Virginia Judge Orders the Release of Marine Brandon Roub


Today, a Virginia judge ordered the release of Brandon J. Raub, the 26-year-old former Marine who was detained for psychiatric evaluation last week based on his conspiracy-minded, anti-government Facebook posts. Following a one-hour hearing, Prince George County Circuit Judge W. Allan Sharrett declared that the petition seeking to commit Raub for a month “is so devoid of any factual allegations that it could not be reasonably expected to give rise to a case or controversy.” As Nick Gillespie noted yesterday, local police and federal agents came and took Raub away last Thursday in response to complaints about his Facebook posts, which mix laments about lost liberty and condemnations of tyranny with dark music lyrics, quotations from famous people (e.g., Napoleon: “Death is nothing, but to live defeated and inglorious is to die daily”), predictions of impending revolution (e.g., “the revolution is upon us,” “a new beginning is coming”), and loony but sadly familiar allegations about the government’s involvement in 9/11, along with less familiar (to me, anyway) claims about clandestine chemical drops and “a secret Castle in Colorado where they have been raping and sacrificing children for many years.” The scariest statement cited so far: “Sharpen up my axe; I’m here to sever heads.” Not rainbows and unicorns by any means, but not exactly a true threat either.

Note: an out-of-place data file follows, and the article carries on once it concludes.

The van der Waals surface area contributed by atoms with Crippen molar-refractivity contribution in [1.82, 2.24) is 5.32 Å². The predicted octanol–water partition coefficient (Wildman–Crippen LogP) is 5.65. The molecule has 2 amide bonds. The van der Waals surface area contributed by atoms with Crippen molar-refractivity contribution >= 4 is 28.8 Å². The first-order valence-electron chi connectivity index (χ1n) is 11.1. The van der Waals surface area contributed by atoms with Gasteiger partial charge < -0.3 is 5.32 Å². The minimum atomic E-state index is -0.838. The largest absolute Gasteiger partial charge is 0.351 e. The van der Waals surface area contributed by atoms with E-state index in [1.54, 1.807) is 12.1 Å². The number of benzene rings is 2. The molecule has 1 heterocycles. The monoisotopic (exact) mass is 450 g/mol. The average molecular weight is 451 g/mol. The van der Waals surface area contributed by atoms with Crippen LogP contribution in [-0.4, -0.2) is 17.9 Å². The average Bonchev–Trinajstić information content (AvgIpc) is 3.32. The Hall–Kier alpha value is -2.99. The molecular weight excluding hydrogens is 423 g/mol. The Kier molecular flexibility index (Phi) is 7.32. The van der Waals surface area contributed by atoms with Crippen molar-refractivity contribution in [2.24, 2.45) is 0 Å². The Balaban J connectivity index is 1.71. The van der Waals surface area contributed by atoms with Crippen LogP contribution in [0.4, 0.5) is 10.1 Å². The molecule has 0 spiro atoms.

The Rutherford Institute, a civil liberties group based in Charlottesville, Virginia, helped Raub win his freedom. Its executive director, John Whitehead, comments:

This is a great victory for the First Amendment and the rule of law. Brandon Raub was arrested with no warning, targeted for doing nothing more than speaking out against the government, detained against his will, and isolated from his family, friends and attorneys. These are the kinds of things that take place in totalitarian societies. Today, at least, Judge Allan Sharrett proved that justice can still prevail in America.

Read more at Reason. By Jacob Sullum.


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